Thursday, May 12, 2011

Minnesota Presbytery Votes to Abolish Discrimination in Church, Minnesota Catholic Leaders Work to Enshrine Discrimination in State Constitution

Outstanding commentary today by Terry Weldon at his Queering the Church blog about what the Presbyterian vote to ordain openly gay partnered clergy portends for churches in general.  Terry enumerates four significant implications:

1. The power of the anti-gay clobber texts will be undermined.

2. The Presbyterian decision (and the ELCA one before it) now put pressure on the Methodists and various evangelical churches finally to become truly affirming and inclusive--to move their nice rhetoric into the realm of reality by making it conform to actions.

3. There will be increased pressure for churches to solemnize same-sex unions.

4. And there will be increased pressure for marriage equality in civil law and practice.

Terry is right on the mark with these conclusions, I think, and this commentary is a very valuable summary of what the growing acceptance of the full humanity and full human rights of gay and lesbian persons means for the churches.  And that's why those within the Catholic church determined to continue using Catholicism as a mean machine to beat up on gays--people like Maggie Gallagher, for instance, whose National Organization for Marriage is in hyper-drive now producing ads full of vicious lies to combat gay civil marriage in New York--have no choice except to ratchet up the meanness.

They have no choice except to argue that the primary claim to fame of the Catholic church in the 21st century should be, precisely, that it is a mean machine.  That it alone stands for the ineradicable truth that gay and lesbian persons are second-class, inferior human beings, disordered persons who should be forced into the shadows because their disorder taints normal people like Maggie and taints the body politic.

And so, it's entirely predictable that Bully Bill Donohue responded to the Presbyterian decision yesterday with a statement at his Catholic League site gloating about how Catholic Republican orthodoxy has won the culture wars and liberal Christianity, whether of the Catholic or Protestant stripe, has lost.  Heteronormativity and male entitlement work, by golly, and those who want the unadulterated brand of orthodoxy, and not that wishy-washy second-rate product peddled by the Presbyterians, know where to get it.  We Catholics have cleaned the liberals' clock on numbers, Mr. Donohue gleefully announces: numbers talk and numbers win!

And as Bully Bill crows about the victory of his Catholic Republican brand of heterosexist male entitlement, the Catholic Republican church in Minnesota revs up its mean machine to help put an amendment on the state's ballot in the 2012 elections, which will inscribe prejudice into the state constitution.  Yesterday, the Republican-dominated state senate voted to put the anti-gay marriage amendment up for public vote in 2012.

And, as Andy Birkey reports at the Minnesota Independent site, as Minnesota Republicans move forward with their plans to use gay people, gay lives, and gay families to bring out conservative voters in 2012, the institutional Catholic church in Minnesota is battling right alongside the Republicans to enshrine discrimination in the state constitution (h/t to Dennis Coday at NCR).  Birkey reports on a Catholic pastor, Fr. John Echert of Holy Trinity/St. Augustine parish in St. Paul, who has announced a "parish campaign" to support the proposed constitutional amendment--and who has been challenged, at least initially, by a local Catholic who happens to be a Republican state representative, John Kriesel.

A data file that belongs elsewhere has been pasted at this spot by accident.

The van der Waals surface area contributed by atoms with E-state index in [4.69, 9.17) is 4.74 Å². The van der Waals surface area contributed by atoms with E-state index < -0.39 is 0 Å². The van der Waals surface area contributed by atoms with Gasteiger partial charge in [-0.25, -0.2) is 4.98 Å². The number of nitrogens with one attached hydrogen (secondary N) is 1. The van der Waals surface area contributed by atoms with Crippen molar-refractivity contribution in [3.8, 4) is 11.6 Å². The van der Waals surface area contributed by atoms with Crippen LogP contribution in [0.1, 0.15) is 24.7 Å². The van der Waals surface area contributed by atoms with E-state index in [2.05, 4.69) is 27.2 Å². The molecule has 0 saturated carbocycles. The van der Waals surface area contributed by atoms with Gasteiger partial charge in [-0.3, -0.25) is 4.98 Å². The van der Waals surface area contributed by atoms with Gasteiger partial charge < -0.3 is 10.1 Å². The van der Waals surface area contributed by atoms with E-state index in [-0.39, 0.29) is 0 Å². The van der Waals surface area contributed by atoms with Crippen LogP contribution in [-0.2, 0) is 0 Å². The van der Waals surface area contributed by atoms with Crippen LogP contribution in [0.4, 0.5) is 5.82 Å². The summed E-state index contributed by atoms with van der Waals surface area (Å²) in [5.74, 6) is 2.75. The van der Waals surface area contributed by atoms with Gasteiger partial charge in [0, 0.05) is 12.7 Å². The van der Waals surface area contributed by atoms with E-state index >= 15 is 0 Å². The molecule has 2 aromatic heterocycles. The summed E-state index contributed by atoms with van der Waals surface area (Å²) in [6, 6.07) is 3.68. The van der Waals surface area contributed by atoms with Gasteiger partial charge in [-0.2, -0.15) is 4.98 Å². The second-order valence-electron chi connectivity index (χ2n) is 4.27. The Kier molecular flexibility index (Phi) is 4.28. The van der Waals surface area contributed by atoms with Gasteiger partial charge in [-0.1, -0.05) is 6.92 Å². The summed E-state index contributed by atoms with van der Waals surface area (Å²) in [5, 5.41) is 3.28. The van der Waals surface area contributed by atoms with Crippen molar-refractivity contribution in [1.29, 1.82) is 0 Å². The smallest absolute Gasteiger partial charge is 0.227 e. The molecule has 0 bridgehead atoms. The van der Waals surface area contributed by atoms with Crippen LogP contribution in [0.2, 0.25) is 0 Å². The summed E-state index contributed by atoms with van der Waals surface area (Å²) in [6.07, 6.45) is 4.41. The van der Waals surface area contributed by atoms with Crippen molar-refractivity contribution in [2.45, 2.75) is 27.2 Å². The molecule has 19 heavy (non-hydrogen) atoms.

Though Kriesel and Echert appear now to have come to some understanding about these issues, Echert does not welcome Kriesel's warning to him that overt use of parish resources to pursue overt political goals may cross lines separating church and state.  When Kriesel wrote to tell Echert this, the pastor responded that Kriesel

better plan to take on the Archdiocese of St Paul, the Minnesota Catholic Conference, the bishops of Minnesota and the National Conference of Catholic Bishops, for that matter, for our united opposition to abortion and support for the protection of traditional marriage.

The Catholic church as mean machine: it's on full display in everything Bully Bill Donohue writes, it's on full display in the pro-discriminatory stance the American Catholic bishops have taken regarding gay and lesbian human rights, and it's on fully display in many Minnesota Catholic parishes right now, as a major Christian denomination in the U.S. actively promotes discrimination as a Christian value.   While a Presbyterian presbytery in the same state casts the deciding vote to abolish similar discrimination in the Presbyterian Book of Order.

It would be hard to find a clearer picture of the divided mind of the American churches about these issues right now.  And it remains to be seen who is going to clean whose clock when this historic struggle for justice and against discrimination is over and done with--to use Bully Bill's crude language about winners and losers and how we discern one from the other.

(And for powerful testimony about the debate in Minnesota, right from the spot, see Michael Bayly's account of what happened at the state capitol yesterday: Michael was there.)

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